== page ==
He was six-foot-four-inches tall. Born May 11, 1919, in Houston, Texas, Harold Johnson would have been a giant among the English during World War II. This American war hero gave his medals to a little boy who sat next to him on a train on the first leg of his journey home from England. He completed 40 missions navigating B-24 bombers over Germany and France. That was the ticket home for U.S. Army Air Corps flyers. He died in a tragic road accident on June 11, 1951, leaving his wife and three young daughters without their father. His now grown children would like to find that little English boy.
To learn more about her father’s war service, Mary Lou Johnson Ridinger recently toured the 390th Memorial Museum in Tucson, Arizona. Mary Lou and her late husband Jay George Ridinger rediscovered Mayan jade in the jungles of Guatemala 40 years ago. Tall, blonde, and Texan Mary Lou makes the same impression on diminutive Guatemalans her father must have made on the English decades before.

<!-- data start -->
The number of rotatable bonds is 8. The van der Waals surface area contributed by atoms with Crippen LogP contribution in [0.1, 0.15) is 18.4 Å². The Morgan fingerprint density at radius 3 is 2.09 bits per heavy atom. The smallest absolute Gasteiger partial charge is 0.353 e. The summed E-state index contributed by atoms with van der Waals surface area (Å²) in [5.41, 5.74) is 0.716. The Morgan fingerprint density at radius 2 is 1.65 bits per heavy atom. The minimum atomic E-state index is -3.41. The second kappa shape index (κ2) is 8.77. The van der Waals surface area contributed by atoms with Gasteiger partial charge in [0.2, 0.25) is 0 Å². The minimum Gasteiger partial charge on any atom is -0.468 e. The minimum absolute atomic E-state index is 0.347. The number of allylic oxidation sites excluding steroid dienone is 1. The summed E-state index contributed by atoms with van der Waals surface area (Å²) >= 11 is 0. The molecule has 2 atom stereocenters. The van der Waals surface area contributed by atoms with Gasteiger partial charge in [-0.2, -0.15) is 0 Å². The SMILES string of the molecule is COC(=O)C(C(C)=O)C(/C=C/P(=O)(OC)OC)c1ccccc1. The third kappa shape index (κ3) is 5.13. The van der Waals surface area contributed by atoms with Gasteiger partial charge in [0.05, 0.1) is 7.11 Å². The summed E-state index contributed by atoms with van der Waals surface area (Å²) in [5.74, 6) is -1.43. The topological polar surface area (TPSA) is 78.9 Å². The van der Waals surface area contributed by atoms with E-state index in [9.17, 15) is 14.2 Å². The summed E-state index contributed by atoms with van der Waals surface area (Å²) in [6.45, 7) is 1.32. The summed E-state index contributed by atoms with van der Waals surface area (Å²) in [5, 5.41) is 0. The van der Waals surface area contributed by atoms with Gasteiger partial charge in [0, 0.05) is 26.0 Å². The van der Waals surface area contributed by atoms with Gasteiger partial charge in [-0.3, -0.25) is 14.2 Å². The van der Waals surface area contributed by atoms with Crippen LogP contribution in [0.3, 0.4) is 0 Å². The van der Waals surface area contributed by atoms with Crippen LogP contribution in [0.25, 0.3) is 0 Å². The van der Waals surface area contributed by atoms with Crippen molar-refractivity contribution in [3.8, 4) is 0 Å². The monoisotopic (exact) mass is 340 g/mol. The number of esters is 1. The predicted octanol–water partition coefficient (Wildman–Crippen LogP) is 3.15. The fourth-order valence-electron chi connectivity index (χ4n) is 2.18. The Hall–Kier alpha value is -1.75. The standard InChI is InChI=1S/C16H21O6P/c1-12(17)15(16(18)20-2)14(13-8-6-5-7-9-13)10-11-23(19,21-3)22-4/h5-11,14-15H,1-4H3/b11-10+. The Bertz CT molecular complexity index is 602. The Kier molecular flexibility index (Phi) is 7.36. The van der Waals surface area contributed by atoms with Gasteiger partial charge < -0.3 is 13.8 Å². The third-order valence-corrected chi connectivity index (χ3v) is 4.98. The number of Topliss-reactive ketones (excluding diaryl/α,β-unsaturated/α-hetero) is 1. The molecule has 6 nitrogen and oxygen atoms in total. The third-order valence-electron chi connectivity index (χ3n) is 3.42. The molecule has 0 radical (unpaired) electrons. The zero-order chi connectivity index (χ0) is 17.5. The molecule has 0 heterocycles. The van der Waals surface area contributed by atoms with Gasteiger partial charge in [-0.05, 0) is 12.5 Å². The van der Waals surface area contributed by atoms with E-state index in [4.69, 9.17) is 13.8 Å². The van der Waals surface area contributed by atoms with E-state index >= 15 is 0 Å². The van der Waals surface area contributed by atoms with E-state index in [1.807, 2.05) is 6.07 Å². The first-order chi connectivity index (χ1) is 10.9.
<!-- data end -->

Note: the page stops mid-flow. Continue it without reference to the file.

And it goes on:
Mary Lou described how the Johnsons got to Texas, saying great-grandfather Peter Johnson emigrated from Denmark in 1870. He landed in Galveston. That was the port of entry for Danish ships.
“There were a lot of Danish immigrants in Texas. Towns had newspapers printed in Danish and Norwegian. Great-grandfather likely was a farmer. Grandfather Fred Johnson was a Houston city slicker who married Florence Smith from Texas. I have a feeling my grandmother invented her own first name, Florence, Florence Smith. Smith is the most common name in America, Smith and Johnson,” Mary Lou reminisced. Although she lost her father when she was only a young girl, Mary Lou has vivid memories of her dad after he returned from the war.